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Lightweight Ruby library for the Twitter API that goes with the flow.

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grackle

by Hayes Davis

DESCRIPTION

Grackle is a lightweight Ruby wrapper around the Twitter REST API. It's based on my experience using the Twitter API to build tweetreach.com. The main goal of Grackle is to never require a release when the Twitter API changes (which it often does) or in the face of a particular Twitter API bug. As such it's somewhat different from other Twitter API libraries. It doesn't try to hide the Twitter “methods” under an access layer nor does it introduce concrete classes for the various objects returned by Twitter. Instead, calls to the Grackle client map directly to Twitter API URLs. The objects returned by API calls are generated as OpenStructs on the fly and make no assumptions about the presence or absence of any particular attributes. Taking this approach means that changes to URLs used by Twitter, parameters required by those URLs or return values will not require a new release. It will potentially require, however, some modifications to your code that uses Grackle.

Support and Announcements

The preferred forum for questions and discussions is the Google group at groups.google.com/group/gracklerb. You can email me directly or @reply me on Twitter, but the group is better since the questions and responses will be available to everyone. I'll also make announcements there. There are some examples on the wiki at wiki.github.com/hayesdavis/grackle. If you prefer your information in 140 characters, follow @gracklerb.

Twitter API 1.1 and Grackle 0.3.0

Grackle 0.3.0 defaults to Twitter API 1.1 out of the box. If you have code that still relies on API 1.0, you can upgrade Grackle and still use API 1.0 by specifying that the client use the :v1 API:

client = Grackle::Client.new(:api=>:v1)

USING GRACKLE

Before you do anything else, you'll need to

require 'grackle'

Creating a Grackle::Client

Using OAuth

client = Grackle::Client.new(:auth=>{
  :type=>:oauth,
  :consumer_key=>'SOMECONSUMERKEYFROMTWITTER', :consumer_secret=>'SOMECONSUMERTOKENFROMTWITTER',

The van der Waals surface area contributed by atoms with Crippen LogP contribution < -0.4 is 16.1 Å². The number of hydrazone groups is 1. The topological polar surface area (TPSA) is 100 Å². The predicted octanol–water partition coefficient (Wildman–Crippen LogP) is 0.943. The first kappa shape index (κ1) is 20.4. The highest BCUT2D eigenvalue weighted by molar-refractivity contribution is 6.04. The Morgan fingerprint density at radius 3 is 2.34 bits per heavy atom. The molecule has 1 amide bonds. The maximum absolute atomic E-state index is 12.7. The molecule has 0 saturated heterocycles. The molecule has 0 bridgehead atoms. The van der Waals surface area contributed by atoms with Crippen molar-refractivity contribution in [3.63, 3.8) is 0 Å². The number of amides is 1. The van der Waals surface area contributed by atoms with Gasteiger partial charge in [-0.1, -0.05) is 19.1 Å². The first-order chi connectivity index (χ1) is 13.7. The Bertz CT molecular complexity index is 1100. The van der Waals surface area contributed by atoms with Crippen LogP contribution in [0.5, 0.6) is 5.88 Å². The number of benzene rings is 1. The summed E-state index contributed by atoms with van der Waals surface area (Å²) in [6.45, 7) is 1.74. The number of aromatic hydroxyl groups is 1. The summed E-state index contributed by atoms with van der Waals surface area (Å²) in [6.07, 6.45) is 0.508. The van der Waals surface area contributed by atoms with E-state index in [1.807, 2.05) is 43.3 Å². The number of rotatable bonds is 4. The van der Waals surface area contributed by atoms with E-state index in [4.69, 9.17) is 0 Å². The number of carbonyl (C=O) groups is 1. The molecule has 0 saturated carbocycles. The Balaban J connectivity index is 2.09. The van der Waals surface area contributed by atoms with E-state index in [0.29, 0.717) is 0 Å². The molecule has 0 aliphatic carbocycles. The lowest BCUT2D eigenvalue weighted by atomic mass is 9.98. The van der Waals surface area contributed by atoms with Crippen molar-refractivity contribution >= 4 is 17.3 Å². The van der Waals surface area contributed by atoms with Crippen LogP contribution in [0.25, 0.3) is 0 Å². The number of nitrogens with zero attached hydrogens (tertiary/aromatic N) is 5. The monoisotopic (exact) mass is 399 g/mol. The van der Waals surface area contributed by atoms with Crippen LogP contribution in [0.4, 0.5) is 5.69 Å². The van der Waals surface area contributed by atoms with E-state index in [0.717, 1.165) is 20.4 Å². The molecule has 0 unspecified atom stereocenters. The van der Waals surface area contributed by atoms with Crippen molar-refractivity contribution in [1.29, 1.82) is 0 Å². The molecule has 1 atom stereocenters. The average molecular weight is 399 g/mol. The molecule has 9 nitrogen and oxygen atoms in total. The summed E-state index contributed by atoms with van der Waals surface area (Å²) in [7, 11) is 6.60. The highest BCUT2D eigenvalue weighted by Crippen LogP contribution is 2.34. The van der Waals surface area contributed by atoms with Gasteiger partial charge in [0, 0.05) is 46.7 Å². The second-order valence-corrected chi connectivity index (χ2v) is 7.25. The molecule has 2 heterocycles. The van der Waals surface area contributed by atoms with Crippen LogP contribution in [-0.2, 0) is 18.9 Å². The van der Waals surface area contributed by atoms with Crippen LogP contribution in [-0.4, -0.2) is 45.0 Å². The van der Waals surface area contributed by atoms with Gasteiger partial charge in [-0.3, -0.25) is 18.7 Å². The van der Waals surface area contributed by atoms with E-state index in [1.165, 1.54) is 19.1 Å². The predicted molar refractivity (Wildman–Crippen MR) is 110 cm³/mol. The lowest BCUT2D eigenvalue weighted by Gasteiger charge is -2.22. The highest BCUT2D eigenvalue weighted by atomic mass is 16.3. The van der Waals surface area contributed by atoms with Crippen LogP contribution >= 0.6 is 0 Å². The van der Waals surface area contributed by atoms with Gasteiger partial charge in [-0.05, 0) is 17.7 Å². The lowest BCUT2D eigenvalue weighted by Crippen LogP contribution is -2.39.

:token=>'ACCESSTOKENACQUIREDONUSERSBEHALF', :token_secret=>'SUPERSECRETACCESSTOKENSECRET'
})

OAuth can be a bit complicated. See the wiki for more information on acquiring the keys, tokens and secrets needed to successfully authenticate with OAuth.

Using No Auth (DEPRECATED)

As of May 7th, 2013, Twitter will be shutting down all API 1 endpoints and requiring all clients to use API 1.1 which requires OAuth authentication for all API calls.

client = Grackle::Client.new

Using Basic Auth (DEPRECATED)

As of August 31st, 2010, Twitter has deprecated basic authentication in favor of OAuth. Please refer to the section on OAuth authentication.

client = Grackle::Client.new(:auth=>{:type=>:basic,:username=>'your_user',:password=>'yourpass'})

See Grackle::Client for more information about valid arguments to the constructor. It's quite configurable. Among other things, you can turn on ssl and specify custom headers. The calls below are pretty much as simple as it gets.

Grackle Method Syntax

Grackle uses a method syntax that corresponds to the Twitter API URLs with a few twists. Where you would have a slash in a Twitter URL, that becomes a “.” in a chained set of Grackle method calls. Each call in the method chain is used to build Twitter URL path until a particular call is encountered which causes the request to be sent. Methods which will cause a request to be execute include:

  • A method call ending in “?” will cause an HTTP GET to be executed

  • A method call ending in “!” will cause an HTTP POST to be executed

  • If a valid format such as .json, .xml, .rss or .atom is encounted, a get will be executed with that format

  • A format method can also include a ? or ! to determine GET or POST in that format respectively

GETting Data

The preferred and simplest way of executing a GET is to use the “?” method notation. This will use the default client format (usually JSON, but see Formats section below):